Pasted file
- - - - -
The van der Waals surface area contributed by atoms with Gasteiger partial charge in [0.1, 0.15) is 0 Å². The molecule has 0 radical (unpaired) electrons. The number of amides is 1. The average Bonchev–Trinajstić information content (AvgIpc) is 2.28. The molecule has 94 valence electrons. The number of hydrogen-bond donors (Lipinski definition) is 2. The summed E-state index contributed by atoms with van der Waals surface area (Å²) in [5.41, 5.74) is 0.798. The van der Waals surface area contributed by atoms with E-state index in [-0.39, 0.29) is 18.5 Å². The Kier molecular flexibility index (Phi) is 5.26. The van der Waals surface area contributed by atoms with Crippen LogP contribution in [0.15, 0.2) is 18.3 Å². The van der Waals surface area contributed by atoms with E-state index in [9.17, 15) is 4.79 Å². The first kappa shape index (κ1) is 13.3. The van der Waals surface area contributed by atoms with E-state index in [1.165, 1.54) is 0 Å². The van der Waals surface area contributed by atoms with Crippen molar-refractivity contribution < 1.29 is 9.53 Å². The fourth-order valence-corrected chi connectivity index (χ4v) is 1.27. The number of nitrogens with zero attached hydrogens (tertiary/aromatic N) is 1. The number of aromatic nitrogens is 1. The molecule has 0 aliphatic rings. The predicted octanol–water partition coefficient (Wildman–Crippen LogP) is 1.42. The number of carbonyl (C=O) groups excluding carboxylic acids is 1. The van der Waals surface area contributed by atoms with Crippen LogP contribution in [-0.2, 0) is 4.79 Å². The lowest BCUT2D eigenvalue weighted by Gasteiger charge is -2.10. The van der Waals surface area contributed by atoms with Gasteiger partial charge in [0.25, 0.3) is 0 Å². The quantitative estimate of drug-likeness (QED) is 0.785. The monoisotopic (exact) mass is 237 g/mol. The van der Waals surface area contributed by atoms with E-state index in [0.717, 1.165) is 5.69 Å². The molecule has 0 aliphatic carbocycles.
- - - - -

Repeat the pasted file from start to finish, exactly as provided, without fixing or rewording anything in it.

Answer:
The van der Waals surface area contributed by atoms with Gasteiger partial charge in [0.1, 0.15) is 0 Å². The molecule has 0 radical (unpaired) electrons. The number of amides is 1. The average Bonchev–Trinajstić information content (AvgIpc) is 2.28. The molecule has 94 valence electrons. The number of hydrogen-bond donors (Lipinski definition) is 2. The summed E-state index contributed by atoms with van der Waals surface area (Å²) in [5.41, 5.74) is 0.798. The van der Waals surface area contributed by atoms with E-state index in [-0.39, 0.29) is 18.5 Å². The Kier molecular flexibility index (Phi) is 5.26. The van der Waals surface area contributed by atoms with Crippen LogP contribution in [0.15, 0.2) is 18.3 Å². The van der Waals surface area contributed by atoms with E-state index in [9.17, 15) is 4.79 Å². The first kappa shape index (κ1) is 13.3. The van der Waals surface area contributed by atoms with E-state index in [1.165, 1.54) is 0 Å². The van der Waals surface area contributed by atoms with Crippen molar-refractivity contribution < 1.29 is 9.53 Å². The fourth-order valence-corrected chi connectivity index (χ4v) is 1.27. The number of nitrogens with zero attached hydrogens (tertiary/aromatic N) is 1. The number of aromatic nitrogens is 1. The molecule has 0 aliphatic rings. The predicted octanol–water partition coefficient (Wildman–Crippen LogP) is 1.42. The number of carbonyl (C=O) groups excluding carboxylic acids is 1. The van der Waals surface area contributed by atoms with Crippen LogP contribution in [-0.2, 0) is 4.79 Å². The lowest BCUT2D eigenvalue weighted by Gasteiger charge is -2.10. The van der Waals surface area contributed by atoms with Gasteiger partial charge in [0.25, 0.3) is 0 Å². The quantitative estimate of drug-likeness (QED) is 0.785. The monoisotopic (exact) mass is 237 g/mol. The van der Waals surface area contributed by atoms with E-state index in [0.717, 1.165) is 5.69 Å². The molecule has 0 aliphatic carbocycles.